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I think this is a simple thing. Buy a trailer if you want one. I have a trailex that I got for a small RIB, and I use it also for my dyer, my IC canoe and have lent it to friends to use with several other very different boats. The point is.... don't over think this. It's very fucking simple if you want to trailer. If you do, just get one and make it happen, but don't assume that somehow Dave should be responsible for that!

 

 

Well said eliboat. Although this conversation has educated me about the crap that people who make and sell boats have to deal with. It sounds as if a lot of potential buyers need "help" with the simplest of questions like "How do I transport this boat?" and "Where can I sail this boat?" It's given me a whole new appreciation for what local boat dealers have to do to clinch a sale!

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Sailed the UFO today. What a stupendous design execution. Bravo Dave. Simple, easy, fast, comfortable, and amazingly practical relative to our current expectation of foiling boats.

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attachicon.gifgbr266.jpgDRC, we saw one of those yaks, they are da shiz, if I was made of money, would be the only way to go.

Course when you bring a boat from UK, it already comes with the correct dolly, etc, only thing I had to change was ball mount from metric to 1-7/8".

 

Now back on topic....

So, do they not sell 2" balls in the USA? All the trailers I've dealt with that were imported from Europe were a 50mm hitch which is the same as a 2" ball... But that's off topic.

 

Dave, how many people have now had a go on the UFO?

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but don't assume that somehow Dave should be responsible for that!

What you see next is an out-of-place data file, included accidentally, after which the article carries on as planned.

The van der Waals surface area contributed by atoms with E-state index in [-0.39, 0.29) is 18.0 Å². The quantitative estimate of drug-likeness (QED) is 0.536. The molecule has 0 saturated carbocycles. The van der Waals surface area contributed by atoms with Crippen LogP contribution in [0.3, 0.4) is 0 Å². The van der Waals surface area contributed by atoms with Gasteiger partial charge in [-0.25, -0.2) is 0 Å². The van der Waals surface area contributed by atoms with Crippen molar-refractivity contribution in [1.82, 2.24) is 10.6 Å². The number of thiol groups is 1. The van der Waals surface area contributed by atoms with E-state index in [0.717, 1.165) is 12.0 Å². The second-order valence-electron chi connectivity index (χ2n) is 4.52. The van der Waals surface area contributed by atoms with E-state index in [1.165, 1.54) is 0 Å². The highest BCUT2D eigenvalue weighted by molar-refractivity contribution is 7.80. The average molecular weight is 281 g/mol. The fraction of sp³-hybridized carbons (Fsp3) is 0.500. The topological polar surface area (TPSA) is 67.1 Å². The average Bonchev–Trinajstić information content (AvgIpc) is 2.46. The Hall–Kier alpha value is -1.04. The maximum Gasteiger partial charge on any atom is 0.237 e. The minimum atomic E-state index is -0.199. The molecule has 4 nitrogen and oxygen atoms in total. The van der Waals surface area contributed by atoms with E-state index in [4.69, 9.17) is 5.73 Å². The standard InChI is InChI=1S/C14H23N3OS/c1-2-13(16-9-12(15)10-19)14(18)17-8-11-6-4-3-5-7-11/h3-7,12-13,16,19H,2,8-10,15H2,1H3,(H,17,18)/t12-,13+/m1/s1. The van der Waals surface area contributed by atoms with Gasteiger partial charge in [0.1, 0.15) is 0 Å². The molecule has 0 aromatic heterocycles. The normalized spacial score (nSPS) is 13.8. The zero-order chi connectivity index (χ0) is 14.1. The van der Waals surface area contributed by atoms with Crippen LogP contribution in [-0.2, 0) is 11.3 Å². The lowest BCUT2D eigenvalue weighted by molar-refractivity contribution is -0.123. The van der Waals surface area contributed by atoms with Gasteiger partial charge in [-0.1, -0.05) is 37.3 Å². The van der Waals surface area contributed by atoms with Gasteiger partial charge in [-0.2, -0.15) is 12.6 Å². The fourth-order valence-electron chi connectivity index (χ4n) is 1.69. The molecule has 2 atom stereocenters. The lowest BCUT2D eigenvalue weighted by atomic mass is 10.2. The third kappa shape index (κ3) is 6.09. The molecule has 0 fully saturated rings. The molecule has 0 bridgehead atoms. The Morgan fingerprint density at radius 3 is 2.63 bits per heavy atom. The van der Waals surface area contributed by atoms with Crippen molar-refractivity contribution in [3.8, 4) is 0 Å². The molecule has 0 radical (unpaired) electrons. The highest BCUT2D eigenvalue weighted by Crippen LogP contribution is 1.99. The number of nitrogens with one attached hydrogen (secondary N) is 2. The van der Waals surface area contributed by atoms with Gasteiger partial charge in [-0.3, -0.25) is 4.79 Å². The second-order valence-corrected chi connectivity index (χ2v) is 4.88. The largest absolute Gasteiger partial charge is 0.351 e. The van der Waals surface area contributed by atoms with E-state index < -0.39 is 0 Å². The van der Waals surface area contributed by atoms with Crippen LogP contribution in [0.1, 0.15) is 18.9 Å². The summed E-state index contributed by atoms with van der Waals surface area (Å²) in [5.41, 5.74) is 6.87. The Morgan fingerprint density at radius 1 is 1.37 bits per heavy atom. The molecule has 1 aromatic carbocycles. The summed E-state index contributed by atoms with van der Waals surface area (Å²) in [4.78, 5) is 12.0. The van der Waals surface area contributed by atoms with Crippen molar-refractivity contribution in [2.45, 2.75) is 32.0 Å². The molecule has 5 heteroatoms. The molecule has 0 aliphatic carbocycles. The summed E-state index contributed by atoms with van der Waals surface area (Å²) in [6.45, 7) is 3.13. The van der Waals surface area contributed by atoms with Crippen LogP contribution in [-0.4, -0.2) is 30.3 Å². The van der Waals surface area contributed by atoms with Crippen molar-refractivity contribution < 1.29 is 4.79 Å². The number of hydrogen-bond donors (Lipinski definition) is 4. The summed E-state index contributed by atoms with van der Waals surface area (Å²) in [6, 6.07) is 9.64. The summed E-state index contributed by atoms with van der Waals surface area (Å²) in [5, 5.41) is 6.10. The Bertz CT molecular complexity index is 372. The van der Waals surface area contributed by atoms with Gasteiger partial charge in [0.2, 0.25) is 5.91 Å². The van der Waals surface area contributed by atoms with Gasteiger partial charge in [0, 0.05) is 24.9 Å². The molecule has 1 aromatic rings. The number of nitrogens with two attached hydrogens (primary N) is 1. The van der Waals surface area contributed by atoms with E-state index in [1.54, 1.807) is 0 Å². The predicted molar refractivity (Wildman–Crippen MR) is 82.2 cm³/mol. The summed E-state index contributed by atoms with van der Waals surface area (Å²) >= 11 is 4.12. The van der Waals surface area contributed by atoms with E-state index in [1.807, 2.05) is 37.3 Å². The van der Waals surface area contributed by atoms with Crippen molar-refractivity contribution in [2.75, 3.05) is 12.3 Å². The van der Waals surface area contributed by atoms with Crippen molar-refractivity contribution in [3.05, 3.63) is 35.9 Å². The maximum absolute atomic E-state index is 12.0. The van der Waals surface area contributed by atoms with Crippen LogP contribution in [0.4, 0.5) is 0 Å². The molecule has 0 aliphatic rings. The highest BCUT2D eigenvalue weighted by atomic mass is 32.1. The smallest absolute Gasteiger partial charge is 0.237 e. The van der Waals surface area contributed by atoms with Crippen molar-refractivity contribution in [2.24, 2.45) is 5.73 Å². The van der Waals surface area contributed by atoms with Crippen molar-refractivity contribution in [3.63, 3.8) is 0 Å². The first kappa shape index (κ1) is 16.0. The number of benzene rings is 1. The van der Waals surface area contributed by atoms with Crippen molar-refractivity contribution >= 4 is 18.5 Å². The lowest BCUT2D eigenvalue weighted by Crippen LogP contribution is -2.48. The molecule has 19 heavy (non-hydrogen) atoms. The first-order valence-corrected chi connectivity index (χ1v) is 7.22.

His competition does. Doing less than the competition works out sometimes. Mostly not.

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Right. The competition being the other designer/builder who has just released an exciting, small, ultralight, simple foiler priced a bit more than a Laser. I must have missed that thread.

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The competition being RS Sailing and similar companies, with established dealer and support networks. Anyone who thinks the UFO will stay unique for long is delusional. Capitali$m.

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The competition being RS Sailing and similar companies, with established dealer and support networks. Anyone who thinks the UFO will stay unique for long is delusional. Capitali$m.

Gee, that would be harsh retribution for not adding a custom trailer to the product. Also, don't be too sure about the UFO being copied. The truly unique bits on the boat are provisionally patented already. Not entirely normal for a dinghy, I know, but I was getting insomnia over it before we filed.

 

DRC

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The competition being RS Sailing and similar companies, with established dealer and support networks. Anyone who thinks the UFO will stay unique for long is delusional. Capitali$m.

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The truly unique bits on the boat are provisionally patented already.

 

DRC

 

#smart

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Oops...

If someone actually doesn't buy a UFO because it doesn't come with a trailer, then sailing isn't their primary interest anyway.